The Florida Aquarium celebrated Earth Day this year by announcing a history-making accomplishment that could help save the United States' only living coral barrier reef from extinction. For the first time, scientists at the aquarium's Center for Conservation reproduced ridged cactus coral in human care.
According to a press release, researchers made the breakthrough "over several nights" earlier this month. This is also the first time ridged cactus coral larvae have ever been photographed, measured or had their larval release time recorded. The researchers said the ridged cactus coral larvae were the largest they had ever seen.
The aquarium posted about the history-making discovery on Twitter. The video shows the formation and release of ridged cactus coral larvae, which researchers will raise "until they can be returned to the reef."
Ridged cactus coral is a vital part of the ocean environment referred to as "America's great barrier reef." According to the aquarium, the brightly colored ridged cactus corals, or Mycetophyllia lamarckiana, are brooding coral, which means it releases coral sperm into the water while the eggs stay inside a parent coral and remain there for fertilization and development.
Debborah Luke, senior vice president of conservation at the aquarium, said they intend to use their research to "increase the genetic diversity of coral offspring, maximize coral reproduction rates and advance coral health."
The research is part of the aquarium's "Project Coral" initiative, which was launched in August to help coral reproduce and restore natural reef systems, namely the one off the coast of Florida.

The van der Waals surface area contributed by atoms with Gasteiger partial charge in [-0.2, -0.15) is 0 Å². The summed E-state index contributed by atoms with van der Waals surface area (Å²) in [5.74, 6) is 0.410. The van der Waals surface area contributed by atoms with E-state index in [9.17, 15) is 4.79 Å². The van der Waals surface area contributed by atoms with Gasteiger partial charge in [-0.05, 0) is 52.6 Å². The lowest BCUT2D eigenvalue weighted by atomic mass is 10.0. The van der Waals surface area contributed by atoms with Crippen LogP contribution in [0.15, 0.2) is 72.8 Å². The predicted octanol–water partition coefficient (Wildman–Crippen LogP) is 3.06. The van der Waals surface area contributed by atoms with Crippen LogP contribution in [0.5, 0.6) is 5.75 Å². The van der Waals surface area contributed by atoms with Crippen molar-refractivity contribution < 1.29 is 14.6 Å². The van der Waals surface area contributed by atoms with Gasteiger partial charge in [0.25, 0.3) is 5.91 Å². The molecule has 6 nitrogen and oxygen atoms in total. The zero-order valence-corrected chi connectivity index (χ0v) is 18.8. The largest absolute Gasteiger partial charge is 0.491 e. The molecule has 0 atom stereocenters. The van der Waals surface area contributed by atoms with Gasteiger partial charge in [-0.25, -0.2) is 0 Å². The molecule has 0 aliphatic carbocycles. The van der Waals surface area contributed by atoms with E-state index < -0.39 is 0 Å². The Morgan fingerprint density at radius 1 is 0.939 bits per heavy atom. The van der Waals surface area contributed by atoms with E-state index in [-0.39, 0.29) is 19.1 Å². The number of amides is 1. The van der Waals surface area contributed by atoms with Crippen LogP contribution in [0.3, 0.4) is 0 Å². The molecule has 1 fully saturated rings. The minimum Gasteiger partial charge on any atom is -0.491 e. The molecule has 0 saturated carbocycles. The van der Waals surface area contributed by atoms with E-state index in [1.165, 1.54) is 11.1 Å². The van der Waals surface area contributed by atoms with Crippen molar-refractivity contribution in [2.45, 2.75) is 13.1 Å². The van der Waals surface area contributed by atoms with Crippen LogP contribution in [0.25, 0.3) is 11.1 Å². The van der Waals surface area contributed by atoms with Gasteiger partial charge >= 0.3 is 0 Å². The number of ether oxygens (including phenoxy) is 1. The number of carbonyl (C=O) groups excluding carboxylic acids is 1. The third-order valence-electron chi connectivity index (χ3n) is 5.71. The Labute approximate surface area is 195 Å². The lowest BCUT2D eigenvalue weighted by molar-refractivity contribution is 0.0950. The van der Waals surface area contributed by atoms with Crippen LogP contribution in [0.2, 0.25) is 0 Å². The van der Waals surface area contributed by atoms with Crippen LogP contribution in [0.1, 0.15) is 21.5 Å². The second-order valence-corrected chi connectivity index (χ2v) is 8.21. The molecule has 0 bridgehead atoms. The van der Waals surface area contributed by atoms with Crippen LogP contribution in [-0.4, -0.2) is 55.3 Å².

Commonly known as America's great barrier reef, the Florida Reef tract is the only coral reef system in the continental United States. The country's roughly 10,000-year-old reef runs along the Florida Keys and is approximately 360 linear miles long. Much of the coral in the system has been lost due to pollution, disease, climate change and boat damage.
In the past few decades, more than half of the planet's coral reefs have disappeared as a result of climate change, pollution and overfishing. Research shows all of theby the end of the century.
Keri O'Neil, senior coral scientists at the aquarium, said the advances her team has made have given the researchers hope that "the round-the-clock work" they do will help prevent coral from going extinct.
O'Neil says they have been able to use their lab to sexually reproduce eight species of coral that have been impacted by Stony Coral Tissue Loss, a bacterial disease that kills significant numbers of coral.
Roger Germann, president and CEO of The Florida Aquarium, said the historic breakthrough "provides additional hope for the future of all coral reefs in our backyard and around the globe."
"...not even a global pandemic can slow us down when it comes to protecting and restoring America's 'great' barrier reef," he said.